The last day of school brings the disturbing discovery, and as summer unfolds and the police investigate, every girl becomes a suspect. When Mercy collapses on the opening night of the season, Evelia prophesies that she is only the first to fall, and soon, other girls are afflicted by the mysterious condition, sending the town into a tailspin, and bringing Illa and Mercy together in an unexpected way.

Evocative and unsettling, The Unraveling of Mercy Louis charts the downfall of one town’s golden girl while exploring the brutality and anxieties of girlhood in America.

Winner of the NBCC's John Leonard First Book Prize
A New York Times 2016 Notable Book
One of Oprah’s 10 Favorite Books of 2016
NPR's Debut Novel of the Year
One of Buzzfeed's Best Fiction Books Of 2016
One of Time's Top 10 Novels of 2016

“Homegoing is an inspiration.” —Ta-Nehisi Coates 


The unforgettable New York Times best seller begins with the story of two half-sisters, separated by forces beyond their control: one sold into slavery, the other married to a British slaver. Written with tremendous sweep and power, Homegoing traces the generations of family who follow, as their destinies lead them through two continents and three hundred years of history, each life indeliably drawn, as the legacy of slavery is fully revealed in light of the present day.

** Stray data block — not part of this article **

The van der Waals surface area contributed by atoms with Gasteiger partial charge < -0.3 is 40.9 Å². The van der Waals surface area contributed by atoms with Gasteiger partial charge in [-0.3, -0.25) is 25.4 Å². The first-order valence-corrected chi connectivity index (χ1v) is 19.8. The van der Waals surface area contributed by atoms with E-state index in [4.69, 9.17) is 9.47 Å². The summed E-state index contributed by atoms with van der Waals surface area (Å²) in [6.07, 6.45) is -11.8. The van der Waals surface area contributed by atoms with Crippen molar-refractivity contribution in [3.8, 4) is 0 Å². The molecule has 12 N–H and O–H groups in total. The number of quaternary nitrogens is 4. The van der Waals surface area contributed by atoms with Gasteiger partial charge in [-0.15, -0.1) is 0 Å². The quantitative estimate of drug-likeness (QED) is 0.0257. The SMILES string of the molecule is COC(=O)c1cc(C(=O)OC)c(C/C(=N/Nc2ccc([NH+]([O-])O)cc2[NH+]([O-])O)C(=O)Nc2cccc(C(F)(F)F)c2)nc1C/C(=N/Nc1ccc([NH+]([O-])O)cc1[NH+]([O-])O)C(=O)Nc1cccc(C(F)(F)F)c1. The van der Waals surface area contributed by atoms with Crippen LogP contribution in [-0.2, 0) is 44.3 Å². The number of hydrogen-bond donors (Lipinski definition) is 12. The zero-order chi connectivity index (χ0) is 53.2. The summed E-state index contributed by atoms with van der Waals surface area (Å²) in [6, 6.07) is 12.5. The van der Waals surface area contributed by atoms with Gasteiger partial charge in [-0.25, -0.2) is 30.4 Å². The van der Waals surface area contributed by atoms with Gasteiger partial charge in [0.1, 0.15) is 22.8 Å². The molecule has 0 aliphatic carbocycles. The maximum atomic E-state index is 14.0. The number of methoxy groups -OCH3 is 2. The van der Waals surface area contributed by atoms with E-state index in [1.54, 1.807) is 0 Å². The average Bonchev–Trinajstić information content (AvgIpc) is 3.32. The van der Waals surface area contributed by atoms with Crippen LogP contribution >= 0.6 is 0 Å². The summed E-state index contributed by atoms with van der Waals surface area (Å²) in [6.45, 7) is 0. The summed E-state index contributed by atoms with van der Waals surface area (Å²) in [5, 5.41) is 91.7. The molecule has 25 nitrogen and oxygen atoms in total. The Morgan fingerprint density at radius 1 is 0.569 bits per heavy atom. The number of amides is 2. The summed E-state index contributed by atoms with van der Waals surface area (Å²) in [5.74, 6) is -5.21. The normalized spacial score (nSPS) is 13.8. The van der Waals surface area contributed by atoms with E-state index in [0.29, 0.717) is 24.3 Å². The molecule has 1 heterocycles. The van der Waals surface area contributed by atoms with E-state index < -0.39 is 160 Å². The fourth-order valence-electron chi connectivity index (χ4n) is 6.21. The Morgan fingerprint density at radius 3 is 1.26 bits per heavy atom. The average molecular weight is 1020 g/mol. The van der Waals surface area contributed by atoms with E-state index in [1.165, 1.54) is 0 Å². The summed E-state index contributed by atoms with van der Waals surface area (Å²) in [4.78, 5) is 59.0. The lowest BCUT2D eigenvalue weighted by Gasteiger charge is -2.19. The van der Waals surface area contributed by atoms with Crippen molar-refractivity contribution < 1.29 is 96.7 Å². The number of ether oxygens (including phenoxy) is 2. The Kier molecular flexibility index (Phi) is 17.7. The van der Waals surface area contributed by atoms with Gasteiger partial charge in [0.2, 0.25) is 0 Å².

Effia and Esi are born into different villages in eighteenth-century Ghana. Effia is married off to an Englishman and lives in comfort in the palatial rooms of Cape Coast Castle. Unbeknownst to Effia, her sister, Esi, is imprisoned beneath her in the castle’s dungeons, sold with thousands of others into the Gold Coast’s booming slave trade, and shipped off to America, where her children and grandchildren will be raised in slavery. One thread of Homegoing follows Effia’s descendants through centuries of warfare in Ghana, as the Fante and Asante nations wrestle with the slave trade and British colonization. The other thread follows Esi and her children into America. From the plantations of the South to the Civil War and the Great Migration, from the coal mines of Pratt City, Alabama, to the jazz clubs and dope houses of twentieth-century Harlem, right up through the present day, Homegoing makes history visceral, and captures, with singular and stunning immediacy, how the memory of captivity came to be inscribed in the soul of a nation.